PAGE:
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ARTICLE |

Effects of New 1993 Criteria for Classification of AIDS

James F. Fries, MD; Peter T. O'Driscoll; Dennis J. McShane, MD
JAMA. 1993;269(22):2846-2847. doi:10.1001/jama.1993.03500220032013.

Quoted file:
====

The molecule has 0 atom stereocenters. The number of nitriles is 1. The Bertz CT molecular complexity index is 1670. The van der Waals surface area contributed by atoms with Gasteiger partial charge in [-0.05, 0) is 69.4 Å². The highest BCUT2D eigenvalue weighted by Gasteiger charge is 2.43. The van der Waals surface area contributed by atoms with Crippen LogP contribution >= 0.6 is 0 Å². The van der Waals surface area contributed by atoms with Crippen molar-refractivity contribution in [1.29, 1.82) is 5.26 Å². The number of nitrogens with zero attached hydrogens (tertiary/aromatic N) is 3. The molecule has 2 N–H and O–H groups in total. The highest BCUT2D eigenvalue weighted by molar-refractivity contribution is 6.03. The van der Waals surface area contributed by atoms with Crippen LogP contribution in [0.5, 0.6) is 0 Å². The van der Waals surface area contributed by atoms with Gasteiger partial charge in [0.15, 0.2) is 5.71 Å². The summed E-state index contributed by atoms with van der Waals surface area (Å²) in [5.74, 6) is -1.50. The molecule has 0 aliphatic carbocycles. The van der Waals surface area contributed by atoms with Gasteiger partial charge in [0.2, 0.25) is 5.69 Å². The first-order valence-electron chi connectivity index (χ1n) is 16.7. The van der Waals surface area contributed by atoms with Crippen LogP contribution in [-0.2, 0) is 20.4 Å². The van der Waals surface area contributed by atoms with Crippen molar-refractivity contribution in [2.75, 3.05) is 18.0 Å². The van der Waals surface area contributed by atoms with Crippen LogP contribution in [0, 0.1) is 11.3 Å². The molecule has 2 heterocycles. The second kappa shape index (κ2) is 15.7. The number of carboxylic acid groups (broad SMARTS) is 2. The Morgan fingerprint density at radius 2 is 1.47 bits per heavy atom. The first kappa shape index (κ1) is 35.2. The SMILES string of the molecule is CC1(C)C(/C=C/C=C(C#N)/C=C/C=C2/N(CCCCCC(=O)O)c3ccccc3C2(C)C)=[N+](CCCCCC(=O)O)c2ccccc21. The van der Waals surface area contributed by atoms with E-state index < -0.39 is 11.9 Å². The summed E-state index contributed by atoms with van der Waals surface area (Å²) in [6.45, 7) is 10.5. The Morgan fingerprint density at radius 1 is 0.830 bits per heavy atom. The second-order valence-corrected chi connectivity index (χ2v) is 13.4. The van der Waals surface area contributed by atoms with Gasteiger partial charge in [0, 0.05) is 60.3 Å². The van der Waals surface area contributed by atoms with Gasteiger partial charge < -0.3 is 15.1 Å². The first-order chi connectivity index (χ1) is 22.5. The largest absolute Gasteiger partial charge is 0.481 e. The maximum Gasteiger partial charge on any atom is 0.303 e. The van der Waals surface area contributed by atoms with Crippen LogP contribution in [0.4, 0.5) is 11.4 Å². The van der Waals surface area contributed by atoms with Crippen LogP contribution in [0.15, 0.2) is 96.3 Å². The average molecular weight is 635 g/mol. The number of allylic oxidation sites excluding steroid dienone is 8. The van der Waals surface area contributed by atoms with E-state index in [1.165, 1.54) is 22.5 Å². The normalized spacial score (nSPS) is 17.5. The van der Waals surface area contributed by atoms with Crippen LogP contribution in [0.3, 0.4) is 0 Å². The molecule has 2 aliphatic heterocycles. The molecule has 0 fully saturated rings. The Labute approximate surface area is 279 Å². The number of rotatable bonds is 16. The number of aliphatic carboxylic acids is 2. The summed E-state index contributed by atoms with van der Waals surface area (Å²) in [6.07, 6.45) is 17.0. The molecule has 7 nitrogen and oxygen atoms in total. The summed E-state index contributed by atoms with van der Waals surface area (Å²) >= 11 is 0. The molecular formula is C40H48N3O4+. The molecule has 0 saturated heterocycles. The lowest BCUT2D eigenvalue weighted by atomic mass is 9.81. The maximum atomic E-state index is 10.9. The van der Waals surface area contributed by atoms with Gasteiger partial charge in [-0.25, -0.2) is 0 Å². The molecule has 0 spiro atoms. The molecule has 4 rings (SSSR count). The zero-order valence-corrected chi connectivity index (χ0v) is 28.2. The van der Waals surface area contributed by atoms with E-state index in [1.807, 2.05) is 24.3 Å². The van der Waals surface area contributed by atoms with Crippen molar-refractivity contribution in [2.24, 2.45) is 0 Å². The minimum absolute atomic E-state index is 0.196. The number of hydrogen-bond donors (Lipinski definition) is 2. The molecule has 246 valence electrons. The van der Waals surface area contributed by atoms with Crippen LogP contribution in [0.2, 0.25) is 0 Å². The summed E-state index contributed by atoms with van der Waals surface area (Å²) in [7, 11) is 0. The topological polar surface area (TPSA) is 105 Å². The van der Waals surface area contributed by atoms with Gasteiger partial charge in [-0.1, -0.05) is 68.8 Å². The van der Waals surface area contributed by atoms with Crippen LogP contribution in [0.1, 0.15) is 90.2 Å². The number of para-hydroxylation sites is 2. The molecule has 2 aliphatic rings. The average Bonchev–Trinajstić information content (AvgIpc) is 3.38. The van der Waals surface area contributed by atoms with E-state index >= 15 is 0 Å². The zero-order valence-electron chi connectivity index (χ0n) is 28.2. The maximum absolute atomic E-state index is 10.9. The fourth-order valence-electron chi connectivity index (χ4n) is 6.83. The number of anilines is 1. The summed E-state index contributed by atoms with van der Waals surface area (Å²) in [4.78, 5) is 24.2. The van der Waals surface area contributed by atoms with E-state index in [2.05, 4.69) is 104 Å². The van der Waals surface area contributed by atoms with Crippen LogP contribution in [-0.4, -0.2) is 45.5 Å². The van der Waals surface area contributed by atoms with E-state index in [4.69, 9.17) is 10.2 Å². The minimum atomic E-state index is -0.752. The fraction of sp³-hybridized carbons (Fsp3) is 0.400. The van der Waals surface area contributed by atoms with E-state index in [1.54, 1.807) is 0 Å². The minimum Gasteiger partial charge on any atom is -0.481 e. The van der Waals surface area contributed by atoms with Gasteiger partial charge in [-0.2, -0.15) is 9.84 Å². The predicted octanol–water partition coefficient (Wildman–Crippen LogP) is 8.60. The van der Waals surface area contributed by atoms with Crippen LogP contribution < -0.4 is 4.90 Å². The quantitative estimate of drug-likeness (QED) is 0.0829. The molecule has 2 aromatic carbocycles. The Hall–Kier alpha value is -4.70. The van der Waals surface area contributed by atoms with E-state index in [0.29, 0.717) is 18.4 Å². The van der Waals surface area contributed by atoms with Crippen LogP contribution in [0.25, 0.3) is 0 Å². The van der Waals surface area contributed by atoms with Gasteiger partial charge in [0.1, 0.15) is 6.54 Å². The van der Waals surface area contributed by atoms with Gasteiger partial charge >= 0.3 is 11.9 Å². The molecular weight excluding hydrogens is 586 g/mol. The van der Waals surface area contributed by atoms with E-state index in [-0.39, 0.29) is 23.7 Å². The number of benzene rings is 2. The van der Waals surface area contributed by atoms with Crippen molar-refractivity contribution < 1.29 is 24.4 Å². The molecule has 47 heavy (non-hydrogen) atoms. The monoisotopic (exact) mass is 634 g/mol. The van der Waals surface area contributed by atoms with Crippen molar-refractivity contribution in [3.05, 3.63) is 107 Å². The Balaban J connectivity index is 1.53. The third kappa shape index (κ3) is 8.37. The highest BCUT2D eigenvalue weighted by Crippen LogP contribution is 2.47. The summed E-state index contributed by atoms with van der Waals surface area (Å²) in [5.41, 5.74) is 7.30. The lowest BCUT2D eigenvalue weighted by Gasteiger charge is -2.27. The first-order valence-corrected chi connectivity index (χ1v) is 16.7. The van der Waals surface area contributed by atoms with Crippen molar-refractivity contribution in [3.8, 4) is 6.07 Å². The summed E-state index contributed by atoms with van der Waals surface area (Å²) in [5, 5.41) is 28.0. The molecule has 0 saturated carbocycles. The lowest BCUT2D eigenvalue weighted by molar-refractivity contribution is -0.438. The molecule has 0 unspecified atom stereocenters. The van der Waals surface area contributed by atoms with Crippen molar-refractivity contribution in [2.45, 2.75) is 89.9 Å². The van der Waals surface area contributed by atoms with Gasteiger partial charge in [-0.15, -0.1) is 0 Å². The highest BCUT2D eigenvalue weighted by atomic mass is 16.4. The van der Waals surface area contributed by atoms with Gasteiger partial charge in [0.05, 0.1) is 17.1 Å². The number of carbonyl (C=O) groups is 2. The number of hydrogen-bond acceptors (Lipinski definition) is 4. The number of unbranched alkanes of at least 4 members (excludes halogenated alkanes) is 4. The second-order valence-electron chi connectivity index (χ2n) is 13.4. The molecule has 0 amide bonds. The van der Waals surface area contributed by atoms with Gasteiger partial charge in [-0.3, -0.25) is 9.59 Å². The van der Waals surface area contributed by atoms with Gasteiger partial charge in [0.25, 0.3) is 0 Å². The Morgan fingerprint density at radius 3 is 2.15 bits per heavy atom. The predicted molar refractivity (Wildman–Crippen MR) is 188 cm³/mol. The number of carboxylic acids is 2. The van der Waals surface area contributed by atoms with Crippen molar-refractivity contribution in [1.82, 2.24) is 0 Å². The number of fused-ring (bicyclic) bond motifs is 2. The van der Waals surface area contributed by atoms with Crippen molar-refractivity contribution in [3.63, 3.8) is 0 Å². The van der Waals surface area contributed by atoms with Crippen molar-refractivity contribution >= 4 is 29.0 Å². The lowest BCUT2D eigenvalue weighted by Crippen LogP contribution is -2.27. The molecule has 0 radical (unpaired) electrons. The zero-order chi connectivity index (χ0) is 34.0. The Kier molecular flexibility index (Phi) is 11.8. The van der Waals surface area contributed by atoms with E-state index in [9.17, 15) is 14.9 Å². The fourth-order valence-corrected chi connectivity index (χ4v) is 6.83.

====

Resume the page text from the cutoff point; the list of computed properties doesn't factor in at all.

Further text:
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To the Editor.  —On January 1,1993, the revised classification system for human immunodeficiency virus (HIV) infection and expanded surveillance case definition for acquired immunodeficiency syndrome (AIDS) went into effect.1 With the new criteria, individuals with a CD4 cell count of less than 0.20×109/L (200/μL) or a CD4 percentage of less than 14% are classified as having AIDS even in the absence of a defining opportunistic infection or indicator disease. The list of defining conditions was augmented by inclusion of pulmonary tuberculosis, bacterial pneumonia, and cervical cancer. Many implications for insurance coverage, clinic eligibility, and other social factors, as well as medical ones, result from this change. For example, it may be anticipated that survival for AIDS patients will artificially increase, and the point prevalence of disability and decreased quality of life in AIDS patients will become somewhat less. It is important to recognize the magnitude of these

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